CHAPEL HILL - In a study of life's beginnings, scientists at the University of North Carolina at Chapel Hill have moved a step closer to unraveling the biochemical mystery of embryogenesis, the process by which an egg cell transforms into an embryo.
At the heart of this new research is a pair of cellular proteins - SLBP1 and SLBP2 - which were identified in frog oocytes (immature egg cells) by researchers headed by Dr. William F. Marzluff, professor of biochemistry and biophysics at UNC-CH School of Medicine. In a report of the findings published in January's Molecular and Cellular Biology, Marzluff and his study colleagues suggest that the proteins act as separate "on" or "off" biochemical switches that trigger synthesis of histone proteins crucial to normal cell functioning during embryogenesis and throughout the organism's life. About half of the nucleoprotein complex known as DNA are histone proteins.
Although the new study looked at frog oocytes - largely because of their accessibility in large quantities - proteins structurally similar to SLBP1 have been identified in other organisms, including worms, flies, and mice, according to Dr. Thomas C. Ingledue, a postdoctoral fellow in Marzluff's laboratory. Ingledue is a lead co-author of the report along with Dr. Zeng-Feng Wang, formerly of UNC-CH and now with the Carnegie Institute of Embryology. "The new findings are already focusing our studies on other model systems, including mammalian," Ingledue says.
Studies have established that all genes are inactive - turned off - during early embryogenesis. In frog cells, they remain off until the embryo has gone through 12 rounds of division. "And if you don't activate genes during development but you have a need for a large amount of proteins to be used during development, then you better have those proteins stored. Or you better be ready to translate, or activate, stored RNA to make those proteins," Ingledue explains. "That's what the crux of our work became: to figure out how the oocyte activates stored RNA in its cytoplasm so it can generate enough protein to get it through the early stages of embryogenesis."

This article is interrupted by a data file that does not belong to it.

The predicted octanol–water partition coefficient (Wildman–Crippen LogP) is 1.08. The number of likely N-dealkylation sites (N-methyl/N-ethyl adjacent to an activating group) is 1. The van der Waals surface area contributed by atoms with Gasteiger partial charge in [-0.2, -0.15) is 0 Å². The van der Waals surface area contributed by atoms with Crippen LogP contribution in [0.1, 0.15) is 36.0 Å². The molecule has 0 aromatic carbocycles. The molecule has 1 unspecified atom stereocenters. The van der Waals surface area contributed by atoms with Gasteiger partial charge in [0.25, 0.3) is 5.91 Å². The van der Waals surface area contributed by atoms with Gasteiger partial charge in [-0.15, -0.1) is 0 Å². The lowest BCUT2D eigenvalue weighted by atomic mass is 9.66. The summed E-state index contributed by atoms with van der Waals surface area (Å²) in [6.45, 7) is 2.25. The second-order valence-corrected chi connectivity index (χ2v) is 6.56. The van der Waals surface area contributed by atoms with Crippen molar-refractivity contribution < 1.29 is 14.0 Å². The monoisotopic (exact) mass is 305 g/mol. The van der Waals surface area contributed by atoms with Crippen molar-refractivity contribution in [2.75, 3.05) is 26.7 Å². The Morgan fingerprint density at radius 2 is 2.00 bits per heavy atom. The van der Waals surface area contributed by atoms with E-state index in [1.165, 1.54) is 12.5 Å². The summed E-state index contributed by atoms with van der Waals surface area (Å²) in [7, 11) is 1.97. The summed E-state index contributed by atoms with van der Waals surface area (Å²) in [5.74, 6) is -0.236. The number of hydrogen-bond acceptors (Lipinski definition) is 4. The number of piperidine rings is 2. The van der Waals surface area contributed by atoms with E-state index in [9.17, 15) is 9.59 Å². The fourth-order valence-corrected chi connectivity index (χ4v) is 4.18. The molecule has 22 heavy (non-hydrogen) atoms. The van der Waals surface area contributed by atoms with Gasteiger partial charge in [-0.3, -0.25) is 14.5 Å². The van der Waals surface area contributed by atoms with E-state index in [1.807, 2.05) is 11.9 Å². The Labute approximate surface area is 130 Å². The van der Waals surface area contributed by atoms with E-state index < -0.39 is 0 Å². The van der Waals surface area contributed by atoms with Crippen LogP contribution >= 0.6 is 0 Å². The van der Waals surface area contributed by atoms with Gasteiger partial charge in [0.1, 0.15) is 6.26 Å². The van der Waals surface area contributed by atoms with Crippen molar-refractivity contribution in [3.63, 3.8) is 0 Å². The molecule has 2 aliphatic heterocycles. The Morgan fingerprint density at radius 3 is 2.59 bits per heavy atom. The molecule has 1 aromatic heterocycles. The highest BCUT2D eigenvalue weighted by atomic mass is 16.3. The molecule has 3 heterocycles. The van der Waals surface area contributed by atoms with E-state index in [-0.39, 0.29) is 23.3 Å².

Part of the answer for the UNC-CH team was glimpsed in 1996 when Marzluff's researchers discovered SLBP1, stem-loop binding protein-1. This novel protein is located within the cell nucleus, where it "binds," or sticks, to histone messenger-RNA (mRNA) -- DNA's blueprint for histone proteins. The UNC-CH researchers had a hunch that the binding of SLBP1 to histone mRNA might play a role in processing this molecular blueprint - perhaps allowing it to leave the nucleus and enter the cytoplasm, the cell's factory floor. The new findings suggest this is so.
"What really opened the door to our understanding the entire process was identifying another SLBP protein, SLBP2," Ingledue says. "If you compare the proteins' respective amino acid chains, you notice the only regions of similarity are in the middle, roughly a third of each protein. But their ends are completely different. That suggests the proteins have some function in common, but those differences also suggest that there could be a great potential for the proteins to have different functions, and that was interesting to us."
But the biggest clue of all was finding differences in their patterns of localization inside the cell and in their temporal expression, Ingledue says.
SLBP1 was found in both the nucleus and cytoplasm. SLBP2 occurred only in the cytoplasm. "And if a protein is found only in the cytoplasm, that suggests that it does not have any nuclear functions," Ingledue points out. Subsequent tests revealed that to be true. SLBP2 did not assist in the processing of histone mRNA, he adds. Therefore, SLBP2 might suppress histone protein synthesis from amino acids. Indeed, as the oocyte becomes an egg, SLBP2 drops dramatically, virtually disappearing. Thus, suppression of histone protein synthesis is released.
As to SLBP1, Ingledue is impressed with this protein's molecular duties.
"It has a biochemical signal that takes it to the nucleus," he says. "It has another signal that localizes it to a specific region of the nucleus. Then it interacts with other proteins to make sure histone mRNA is properly processed. Then we also believe it's involved in getting the mRNA out of the nucleus. And if that's not enough, now it's making sure that histone mRNA instructions get translated -- all this from one very compact protein."
Ingledue's UNC-CH co-authors include Dr. Marzluff, Dr. Zbigniew Dominski, research assistant professor of biochemistry, and graduate student Ricardo Sanchez.
The above post is reprinted from materials provided by University Of North Carolina Medical Center. Note: Content may be edited for style and length.
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